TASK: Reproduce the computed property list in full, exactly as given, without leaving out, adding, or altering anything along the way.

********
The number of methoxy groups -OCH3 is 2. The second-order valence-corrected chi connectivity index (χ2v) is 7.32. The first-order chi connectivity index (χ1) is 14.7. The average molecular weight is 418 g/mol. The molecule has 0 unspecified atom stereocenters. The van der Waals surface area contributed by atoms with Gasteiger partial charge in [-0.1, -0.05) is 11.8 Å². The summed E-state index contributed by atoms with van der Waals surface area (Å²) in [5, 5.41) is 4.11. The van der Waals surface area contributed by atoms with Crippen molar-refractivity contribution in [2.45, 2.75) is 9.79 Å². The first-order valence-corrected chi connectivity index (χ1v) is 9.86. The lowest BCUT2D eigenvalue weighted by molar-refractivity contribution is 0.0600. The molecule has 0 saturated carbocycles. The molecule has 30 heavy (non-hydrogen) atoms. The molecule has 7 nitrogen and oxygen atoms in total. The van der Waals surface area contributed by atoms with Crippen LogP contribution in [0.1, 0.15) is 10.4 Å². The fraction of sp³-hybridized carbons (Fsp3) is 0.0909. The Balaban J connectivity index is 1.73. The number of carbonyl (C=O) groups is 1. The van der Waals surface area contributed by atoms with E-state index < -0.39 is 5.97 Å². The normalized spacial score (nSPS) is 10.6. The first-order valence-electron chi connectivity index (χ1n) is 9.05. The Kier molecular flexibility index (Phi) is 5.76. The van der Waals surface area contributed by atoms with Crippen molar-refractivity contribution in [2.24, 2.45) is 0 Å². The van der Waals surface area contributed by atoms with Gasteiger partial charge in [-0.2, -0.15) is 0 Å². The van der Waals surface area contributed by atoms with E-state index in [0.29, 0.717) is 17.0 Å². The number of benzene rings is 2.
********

The number of methoxy groups -OCH3 is 2. The second-order valence-corrected chi connectivity index (χ2v) is 7.32. The first-order chi connectivity index (χ1) is 14.7. The average molecular weight is 418 g/mol. The molecule has 0 unspecified atom stereocenters. The van der Waals surface area contributed by atoms with Gasteiger partial charge in [-0.1, -0.05) is 11.8 Å². The summed E-state index contributed by atoms with van der Waals surface area (Å²) in [5, 5.41) is 4.11. The van der Waals surface area contributed by atoms with Crippen molar-refractivity contribution in [2.45, 2.75) is 9.79 Å². The first-order valence-corrected chi connectivity index (χ1v) is 9.86. The lowest BCUT2D eigenvalue weighted by molar-refractivity contribution is 0.0600. The molecule has 0 saturated carbocycles. The molecule has 30 heavy (non-hydrogen) atoms. The molecule has 7 nitrogen and oxygen atoms in total. The van der Waals surface area contributed by atoms with Crippen LogP contribution in [0.1, 0.15) is 10.4 Å². The fraction of sp³-hybridized carbons (Fsp3) is 0.0909. The Balaban J connectivity index is 1.73. The number of carbonyl (C=O) groups is 1. The van der Waals surface area contributed by atoms with E-state index < -0.39 is 5.97 Å². The normalized spacial score (nSPS) is 10.6. The first-order valence-electron chi connectivity index (χ1n) is 9.05. The Kier molecular flexibility index (Phi) is 5.76. The van der Waals surface area contributed by atoms with Crippen molar-refractivity contribution in [2.24, 2.45) is 0 Å². The van der Waals surface area contributed by atoms with Gasteiger partial charge in [-0.2, -0.15) is 0 Å². The van der Waals surface area contributed by atoms with E-state index in [0.29, 0.717) is 17.0 Å². The number of benzene rings is 2.